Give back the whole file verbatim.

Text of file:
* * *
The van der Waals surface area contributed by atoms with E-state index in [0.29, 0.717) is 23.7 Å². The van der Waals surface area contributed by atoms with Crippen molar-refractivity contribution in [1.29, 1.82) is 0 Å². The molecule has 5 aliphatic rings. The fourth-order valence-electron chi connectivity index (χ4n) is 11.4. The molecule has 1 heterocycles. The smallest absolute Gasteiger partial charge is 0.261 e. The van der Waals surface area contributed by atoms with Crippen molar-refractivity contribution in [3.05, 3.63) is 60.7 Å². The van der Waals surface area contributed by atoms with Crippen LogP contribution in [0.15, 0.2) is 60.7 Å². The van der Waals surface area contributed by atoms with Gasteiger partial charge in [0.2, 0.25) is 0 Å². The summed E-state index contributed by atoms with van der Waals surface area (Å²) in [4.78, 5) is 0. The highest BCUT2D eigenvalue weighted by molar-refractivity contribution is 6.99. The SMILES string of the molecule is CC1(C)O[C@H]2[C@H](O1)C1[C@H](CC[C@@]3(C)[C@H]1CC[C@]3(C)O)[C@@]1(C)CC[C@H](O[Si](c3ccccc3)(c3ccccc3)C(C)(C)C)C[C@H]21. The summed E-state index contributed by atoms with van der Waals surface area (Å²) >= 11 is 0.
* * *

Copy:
The van der Waals surface area contributed by atoms with E-state index in [0.29, 0.717) is 23.7 Å². The van der Waals surface area contributed by atoms with Crippen molar-refractivity contribution in [1.29, 1.82) is 0 Å². The molecule has 5 aliphatic rings. The fourth-order valence-electron chi connectivity index (χ4n) is 11.4. The molecule has 1 heterocycles. The smallest absolute Gasteiger partial charge is 0.261 e. The van der Waals surface area contributed by atoms with Crippen molar-refractivity contribution in [3.05, 3.63) is 60.7 Å². The van der Waals surface area contributed by atoms with Crippen LogP contribution in [0.15, 0.2) is 60.7 Å². The van der Waals surface area contributed by atoms with Gasteiger partial charge in [0.2, 0.25) is 0 Å². The summed E-state index contributed by atoms with van der Waals surface area (Å²) in [4.78, 5) is 0. The highest BCUT2D eigenvalue weighted by molar-refractivity contribution is 6.99. The SMILES string of the molecule is CC1(C)O[C@H]2[C@H](O1)C1[C@H](CC[C@@]3(C)[C@H]1CC[C@]3(C)O)[C@@]1(C)CC[C@H](O[Si](c3ccccc3)(c3ccccc3)C(C)(C)C)C[C@H]21. The summed E-state index contributed by atoms with van der Waals surface area (Å²) >= 11 is 0.